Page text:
Séamus Woulfe meets former chief justice over Oireachtas dinner controversy
Supreme Court judge was accompanied by Senior Counsel for meeting with Susan Denham
A report is being prepared on Mr Justice Woulfe, a former Attorney General, concerning his attendance at the Oireachtas golf dinner in Clifden at which there were more than 80 guests. Photograph: Alan Betson
Retired chief justice Susan Denham has met Supreme Court judge Séamus Woulfe concerning his attendance at the Oireachtas golf dinner, The Irish Times has learned.
Mr Justice Woulfe, a former Attorney General, was accompanied by Michael Collins SC when he met with Ms Denham in a boardroom on Tuesday at the Courts Service Green Street building.
Mr Justice Woulfe retained Mr Collins after Ms Denham was asked to report to the Chief Justice, Mr Justice Frank Clarke, on Mr Woulfe’s decision to attend the dinner in Clifden on August 19th.
Senior Counsel Shane Murphy was also in attendance at Wednesday’s meeting which is understood to have lasted a number of hours.
It has not been confirmed when Ms Denham’s report will be provided but it is expected in the coming weeks and prior to the opening of the new law term on October 5th.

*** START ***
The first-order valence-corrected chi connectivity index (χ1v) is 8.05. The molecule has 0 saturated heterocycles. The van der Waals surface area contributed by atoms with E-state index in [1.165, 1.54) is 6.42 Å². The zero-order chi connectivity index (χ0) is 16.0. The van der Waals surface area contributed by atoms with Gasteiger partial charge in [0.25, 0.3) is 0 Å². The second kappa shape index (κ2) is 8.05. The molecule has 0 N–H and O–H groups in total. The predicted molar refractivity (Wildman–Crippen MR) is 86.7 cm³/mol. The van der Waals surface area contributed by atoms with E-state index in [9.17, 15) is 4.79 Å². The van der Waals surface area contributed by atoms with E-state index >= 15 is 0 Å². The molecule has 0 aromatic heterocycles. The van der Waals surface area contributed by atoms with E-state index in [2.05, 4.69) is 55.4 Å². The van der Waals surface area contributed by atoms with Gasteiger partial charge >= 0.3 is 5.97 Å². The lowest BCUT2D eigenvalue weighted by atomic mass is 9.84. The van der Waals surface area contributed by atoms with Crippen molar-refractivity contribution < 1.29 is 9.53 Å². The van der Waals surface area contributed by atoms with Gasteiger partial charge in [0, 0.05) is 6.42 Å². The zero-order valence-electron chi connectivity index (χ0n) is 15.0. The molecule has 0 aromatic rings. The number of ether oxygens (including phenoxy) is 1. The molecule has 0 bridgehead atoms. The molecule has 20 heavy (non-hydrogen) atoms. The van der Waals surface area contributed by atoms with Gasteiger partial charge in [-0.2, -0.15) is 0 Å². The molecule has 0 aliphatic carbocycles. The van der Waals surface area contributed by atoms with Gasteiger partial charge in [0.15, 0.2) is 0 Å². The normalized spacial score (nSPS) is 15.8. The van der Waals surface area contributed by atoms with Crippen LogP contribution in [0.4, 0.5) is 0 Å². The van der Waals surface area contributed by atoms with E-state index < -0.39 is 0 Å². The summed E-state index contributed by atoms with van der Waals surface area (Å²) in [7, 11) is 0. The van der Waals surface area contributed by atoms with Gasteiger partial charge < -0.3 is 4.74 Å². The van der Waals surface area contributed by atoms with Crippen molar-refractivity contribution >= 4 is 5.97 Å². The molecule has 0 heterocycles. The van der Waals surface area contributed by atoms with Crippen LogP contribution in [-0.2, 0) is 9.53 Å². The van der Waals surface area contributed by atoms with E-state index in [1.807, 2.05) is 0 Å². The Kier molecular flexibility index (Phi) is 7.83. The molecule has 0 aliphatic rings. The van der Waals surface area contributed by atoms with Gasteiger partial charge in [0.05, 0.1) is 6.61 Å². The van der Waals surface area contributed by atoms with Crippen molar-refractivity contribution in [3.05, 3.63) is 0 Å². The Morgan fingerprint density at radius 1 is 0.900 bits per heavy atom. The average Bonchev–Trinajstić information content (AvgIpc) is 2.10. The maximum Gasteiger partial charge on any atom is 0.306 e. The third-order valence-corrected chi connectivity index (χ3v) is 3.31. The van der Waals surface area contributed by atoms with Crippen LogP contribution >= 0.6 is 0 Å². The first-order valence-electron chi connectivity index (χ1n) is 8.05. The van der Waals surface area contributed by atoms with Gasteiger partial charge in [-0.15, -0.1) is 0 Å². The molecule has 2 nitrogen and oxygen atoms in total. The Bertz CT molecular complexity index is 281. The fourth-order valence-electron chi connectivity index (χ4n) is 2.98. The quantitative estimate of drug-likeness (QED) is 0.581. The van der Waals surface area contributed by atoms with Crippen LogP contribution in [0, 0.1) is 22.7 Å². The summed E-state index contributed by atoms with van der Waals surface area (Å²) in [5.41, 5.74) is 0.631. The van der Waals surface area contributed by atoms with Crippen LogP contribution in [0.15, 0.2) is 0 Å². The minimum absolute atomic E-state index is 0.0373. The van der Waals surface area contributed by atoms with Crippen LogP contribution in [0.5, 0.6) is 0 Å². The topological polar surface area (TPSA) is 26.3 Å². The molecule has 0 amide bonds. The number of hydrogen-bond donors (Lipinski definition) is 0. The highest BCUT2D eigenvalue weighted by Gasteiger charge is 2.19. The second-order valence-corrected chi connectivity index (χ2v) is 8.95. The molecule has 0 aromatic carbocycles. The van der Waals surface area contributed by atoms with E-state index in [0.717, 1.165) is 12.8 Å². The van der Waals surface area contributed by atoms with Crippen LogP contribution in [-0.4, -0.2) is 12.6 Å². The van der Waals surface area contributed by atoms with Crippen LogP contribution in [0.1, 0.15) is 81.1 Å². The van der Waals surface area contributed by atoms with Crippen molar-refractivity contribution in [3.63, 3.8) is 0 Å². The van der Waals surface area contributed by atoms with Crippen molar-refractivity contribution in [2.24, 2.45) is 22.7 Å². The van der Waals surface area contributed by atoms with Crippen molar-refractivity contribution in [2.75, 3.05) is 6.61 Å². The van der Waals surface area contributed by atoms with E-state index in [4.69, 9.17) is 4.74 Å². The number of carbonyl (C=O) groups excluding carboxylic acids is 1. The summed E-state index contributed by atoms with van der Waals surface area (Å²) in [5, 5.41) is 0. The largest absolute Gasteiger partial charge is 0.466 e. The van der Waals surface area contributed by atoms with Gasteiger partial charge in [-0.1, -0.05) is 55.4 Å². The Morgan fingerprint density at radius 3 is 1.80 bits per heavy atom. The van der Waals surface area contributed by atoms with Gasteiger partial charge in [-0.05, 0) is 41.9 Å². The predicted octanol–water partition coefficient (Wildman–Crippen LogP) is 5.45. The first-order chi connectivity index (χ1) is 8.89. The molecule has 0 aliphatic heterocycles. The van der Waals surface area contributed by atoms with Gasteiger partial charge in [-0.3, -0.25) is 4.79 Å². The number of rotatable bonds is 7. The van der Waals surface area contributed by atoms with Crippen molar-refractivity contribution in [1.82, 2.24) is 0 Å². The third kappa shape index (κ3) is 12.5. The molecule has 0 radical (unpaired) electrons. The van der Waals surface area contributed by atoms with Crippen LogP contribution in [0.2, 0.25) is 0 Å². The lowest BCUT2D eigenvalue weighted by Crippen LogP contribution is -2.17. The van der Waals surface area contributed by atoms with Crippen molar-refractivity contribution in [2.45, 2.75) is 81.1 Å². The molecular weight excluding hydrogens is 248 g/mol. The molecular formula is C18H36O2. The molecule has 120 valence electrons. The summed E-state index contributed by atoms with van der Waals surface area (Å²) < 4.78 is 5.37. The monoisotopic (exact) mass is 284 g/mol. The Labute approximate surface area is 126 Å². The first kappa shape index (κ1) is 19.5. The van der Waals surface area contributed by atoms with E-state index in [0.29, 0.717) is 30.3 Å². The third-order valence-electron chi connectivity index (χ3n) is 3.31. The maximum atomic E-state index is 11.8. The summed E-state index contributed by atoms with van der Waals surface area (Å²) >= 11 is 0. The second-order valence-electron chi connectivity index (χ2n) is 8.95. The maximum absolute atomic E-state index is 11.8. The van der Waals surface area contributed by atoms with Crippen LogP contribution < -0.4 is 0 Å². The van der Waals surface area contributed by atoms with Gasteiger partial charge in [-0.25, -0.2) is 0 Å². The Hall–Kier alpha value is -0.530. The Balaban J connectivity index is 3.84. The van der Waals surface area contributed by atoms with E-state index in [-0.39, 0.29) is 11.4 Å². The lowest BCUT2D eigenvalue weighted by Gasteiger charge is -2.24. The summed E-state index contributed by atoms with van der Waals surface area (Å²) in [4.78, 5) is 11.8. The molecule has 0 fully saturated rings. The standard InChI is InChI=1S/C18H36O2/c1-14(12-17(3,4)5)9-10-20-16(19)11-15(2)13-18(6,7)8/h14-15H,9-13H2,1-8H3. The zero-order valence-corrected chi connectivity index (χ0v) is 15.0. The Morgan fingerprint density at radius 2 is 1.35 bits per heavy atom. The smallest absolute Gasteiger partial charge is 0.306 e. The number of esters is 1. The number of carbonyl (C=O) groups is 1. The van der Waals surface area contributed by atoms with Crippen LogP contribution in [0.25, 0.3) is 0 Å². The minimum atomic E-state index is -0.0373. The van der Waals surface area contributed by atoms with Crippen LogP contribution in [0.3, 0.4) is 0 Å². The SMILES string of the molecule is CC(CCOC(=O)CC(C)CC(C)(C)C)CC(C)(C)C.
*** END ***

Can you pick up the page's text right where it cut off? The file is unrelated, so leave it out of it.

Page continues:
Attended by more than 80 people, the golf dinner went ahead despite Covid-19 public health guidelines placing limits on indoor gatherings.
Ms Justice Denham’s review of Mr Justice Woulfe’s attendance is expected to be framed by international guidelines on judicial conduct.
In the absence of defined Irish rules on how judges should behave, with the Judicial Council Act still not fully commenced, Ms Denham is expected to consider a United Nations code, known as the Bangalore principles, and rules in other countries with the common law system.
She has been asked to consider any relevant codes of practice or guidelines and to make any recommendations on the attendance of Mr Justice Woulfe at the dinner.
Her review is a non-statutory review because the parts of the Judicial Council Act that relate to judicial conduct have not yet been commenced. The judicial conduct committee, created in July, has 12 months to set guidelines.
The Act defines judicial misconduct as behaviour that departs from acknowledged standards of conduct requiring judges to uphold and exemplify judicial independence, integrity and propriety, or conduct that brings the administration of justice into disrepute.
The Bangalore principles, endorsed at the UN Human Rights Commission in 2003, set an international guide on judicial ethics. They say a judge should avoid impropriety or the appearance of impropriety in all their activities, and accept personal restrictions as a subject of constant public scrutiny.